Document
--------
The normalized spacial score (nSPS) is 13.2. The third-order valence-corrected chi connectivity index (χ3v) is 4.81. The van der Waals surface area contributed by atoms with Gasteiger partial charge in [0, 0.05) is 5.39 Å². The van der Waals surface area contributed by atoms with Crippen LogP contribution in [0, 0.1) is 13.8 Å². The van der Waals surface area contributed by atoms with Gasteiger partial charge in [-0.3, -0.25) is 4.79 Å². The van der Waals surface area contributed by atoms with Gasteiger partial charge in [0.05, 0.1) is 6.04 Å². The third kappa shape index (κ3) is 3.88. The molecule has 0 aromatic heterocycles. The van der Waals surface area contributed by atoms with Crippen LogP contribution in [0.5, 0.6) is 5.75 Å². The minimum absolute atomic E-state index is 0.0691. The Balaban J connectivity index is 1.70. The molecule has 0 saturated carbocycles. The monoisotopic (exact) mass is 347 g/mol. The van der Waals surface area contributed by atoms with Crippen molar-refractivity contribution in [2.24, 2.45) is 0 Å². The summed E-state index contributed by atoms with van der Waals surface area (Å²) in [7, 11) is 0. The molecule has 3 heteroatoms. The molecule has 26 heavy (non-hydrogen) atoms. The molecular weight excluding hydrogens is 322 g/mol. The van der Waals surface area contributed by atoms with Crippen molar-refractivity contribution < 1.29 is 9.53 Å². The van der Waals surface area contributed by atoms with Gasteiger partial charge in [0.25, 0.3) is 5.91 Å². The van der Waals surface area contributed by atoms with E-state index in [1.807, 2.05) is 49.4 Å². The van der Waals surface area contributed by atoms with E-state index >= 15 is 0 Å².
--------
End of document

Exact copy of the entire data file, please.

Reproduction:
The normalized spacial score (nSPS) is 13.2. The third-order valence-corrected chi connectivity index (χ3v) is 4.81. The van der Waals surface area contributed by atoms with Gasteiger partial charge in [0, 0.05) is 5.39 Å². The van der Waals surface area contributed by atoms with Crippen LogP contribution in [0, 0.1) is 13.8 Å². The van der Waals surface area contributed by atoms with Gasteiger partial charge in [-0.3, -0.25) is 4.79 Å². The van der Waals surface area contributed by atoms with Gasteiger partial charge in [0.05, 0.1) is 6.04 Å². The third kappa shape index (κ3) is 3.88. The molecule has 0 aromatic heterocycles. The van der Waals surface area contributed by atoms with Crippen LogP contribution in [0.5, 0.6) is 5.75 Å². The minimum absolute atomic E-state index is 0.0691. The Balaban J connectivity index is 1.70. The molecule has 0 saturated carbocycles. The monoisotopic (exact) mass is 347 g/mol. The van der Waals surface area contributed by atoms with Crippen molar-refractivity contribution in [2.24, 2.45) is 0 Å². The summed E-state index contributed by atoms with van der Waals surface area (Å²) in [7, 11) is 0. The molecule has 3 heteroatoms. The molecule has 26 heavy (non-hydrogen) atoms. The molecular weight excluding hydrogens is 322 g/mol. The van der Waals surface area contributed by atoms with Crippen molar-refractivity contribution < 1.29 is 9.53 Å². The van der Waals surface area contributed by atoms with Gasteiger partial charge in [0.25, 0.3) is 5.91 Å². The van der Waals surface area contributed by atoms with E-state index in [1.807, 2.05) is 49.4 Å². The van der Waals surface area contributed by atoms with E-state index >= 15 is 0 Å².